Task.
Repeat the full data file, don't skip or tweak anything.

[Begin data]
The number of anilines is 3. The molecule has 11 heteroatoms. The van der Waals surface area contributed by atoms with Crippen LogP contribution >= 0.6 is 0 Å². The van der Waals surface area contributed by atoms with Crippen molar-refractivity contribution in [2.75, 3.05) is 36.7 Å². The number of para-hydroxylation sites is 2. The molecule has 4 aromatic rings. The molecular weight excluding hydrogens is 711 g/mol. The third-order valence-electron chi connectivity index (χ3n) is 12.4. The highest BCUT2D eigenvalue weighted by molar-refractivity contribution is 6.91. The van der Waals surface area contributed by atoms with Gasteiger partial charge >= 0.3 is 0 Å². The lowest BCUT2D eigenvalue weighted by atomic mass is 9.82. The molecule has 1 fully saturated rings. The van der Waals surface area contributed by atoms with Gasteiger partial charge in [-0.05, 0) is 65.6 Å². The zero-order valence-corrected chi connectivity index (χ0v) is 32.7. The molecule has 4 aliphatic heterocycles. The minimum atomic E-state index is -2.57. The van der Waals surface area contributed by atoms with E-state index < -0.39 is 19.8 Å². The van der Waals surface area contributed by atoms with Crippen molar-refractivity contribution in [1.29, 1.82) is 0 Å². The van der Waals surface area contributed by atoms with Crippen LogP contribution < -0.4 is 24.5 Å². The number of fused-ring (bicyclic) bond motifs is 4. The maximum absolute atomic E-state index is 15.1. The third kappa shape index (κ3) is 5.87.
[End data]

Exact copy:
The number of anilines is 3. The molecule has 11 heteroatoms. The van der Waals surface area contributed by atoms with Crippen LogP contribution >= 0.6 is 0 Å². The van der Waals surface area contributed by atoms with Crippen molar-refractivity contribution in [2.75, 3.05) is 36.7 Å². The number of para-hydroxylation sites is 2. The molecule has 4 aromatic rings. The molecular weight excluding hydrogens is 711 g/mol. The third-order valence-electron chi connectivity index (χ3n) is 12.4. The highest BCUT2D eigenvalue weighted by molar-refractivity contribution is 6.91. The van der Waals surface area contributed by atoms with Gasteiger partial charge >= 0.3 is 0 Å². The lowest BCUT2D eigenvalue weighted by atomic mass is 9.82. The molecule has 1 fully saturated rings. The van der Waals surface area contributed by atoms with Gasteiger partial charge in [-0.05, 0) is 65.6 Å². The zero-order valence-corrected chi connectivity index (χ0v) is 32.7. The molecule has 4 aliphatic heterocycles. The minimum atomic E-state index is -2.57. The van der Waals surface area contributed by atoms with E-state index < -0.39 is 19.8 Å². The van der Waals surface area contributed by atoms with Crippen molar-refractivity contribution in [1.29, 1.82) is 0 Å². The van der Waals surface area contributed by atoms with Crippen LogP contribution < -0.4 is 24.5 Å². The number of fused-ring (bicyclic) bond motifs is 4. The maximum absolute atomic E-state index is 15.1. The third kappa shape index (κ3) is 5.87.